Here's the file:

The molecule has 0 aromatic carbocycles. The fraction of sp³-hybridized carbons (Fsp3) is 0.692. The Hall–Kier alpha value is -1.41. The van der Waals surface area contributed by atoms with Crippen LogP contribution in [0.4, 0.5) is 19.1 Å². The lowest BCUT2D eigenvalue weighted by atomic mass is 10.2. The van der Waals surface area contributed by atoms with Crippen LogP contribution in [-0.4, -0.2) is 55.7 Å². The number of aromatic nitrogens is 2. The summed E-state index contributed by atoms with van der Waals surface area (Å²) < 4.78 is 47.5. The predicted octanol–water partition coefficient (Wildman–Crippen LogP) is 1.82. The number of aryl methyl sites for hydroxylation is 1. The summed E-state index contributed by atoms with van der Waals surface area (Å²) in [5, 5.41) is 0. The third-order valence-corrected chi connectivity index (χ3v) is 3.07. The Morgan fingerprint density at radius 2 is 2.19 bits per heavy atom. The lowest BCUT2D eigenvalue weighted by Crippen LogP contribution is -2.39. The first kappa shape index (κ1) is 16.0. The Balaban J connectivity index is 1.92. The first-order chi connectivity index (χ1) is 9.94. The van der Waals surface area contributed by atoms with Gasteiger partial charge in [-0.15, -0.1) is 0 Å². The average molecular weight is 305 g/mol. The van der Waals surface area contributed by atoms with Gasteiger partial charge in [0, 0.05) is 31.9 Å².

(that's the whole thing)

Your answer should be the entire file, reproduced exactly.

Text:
The molecule has 0 aromatic carbocycles. The fraction of sp³-hybridized carbons (Fsp3) is 0.692. The Hall–Kier alpha value is -1.41. The van der Waals surface area contributed by atoms with Crippen LogP contribution in [0.4, 0.5) is 19.1 Å². The lowest BCUT2D eigenvalue weighted by atomic mass is 10.2. The van der Waals surface area contributed by atoms with Crippen LogP contribution in [-0.4, -0.2) is 55.7 Å². The number of aromatic nitrogens is 2. The summed E-state index contributed by atoms with van der Waals surface area (Å²) < 4.78 is 47.5. The predicted octanol–water partition coefficient (Wildman–Crippen LogP) is 1.82. The number of aryl methyl sites for hydroxylation is 1. The summed E-state index contributed by atoms with van der Waals surface area (Å²) in [5, 5.41) is 0. The third-order valence-corrected chi connectivity index (χ3v) is 3.07. The Morgan fingerprint density at radius 2 is 2.19 bits per heavy atom. The lowest BCUT2D eigenvalue weighted by Crippen LogP contribution is -2.39. The first kappa shape index (κ1) is 16.0. The Balaban J connectivity index is 1.92. The first-order chi connectivity index (χ1) is 9.94. The van der Waals surface area contributed by atoms with Gasteiger partial charge in [-0.15, -0.1) is 0 Å². The average molecular weight is 305 g/mol. The van der Waals surface area contributed by atoms with Gasteiger partial charge in [0, 0.05) is 31.9 Å².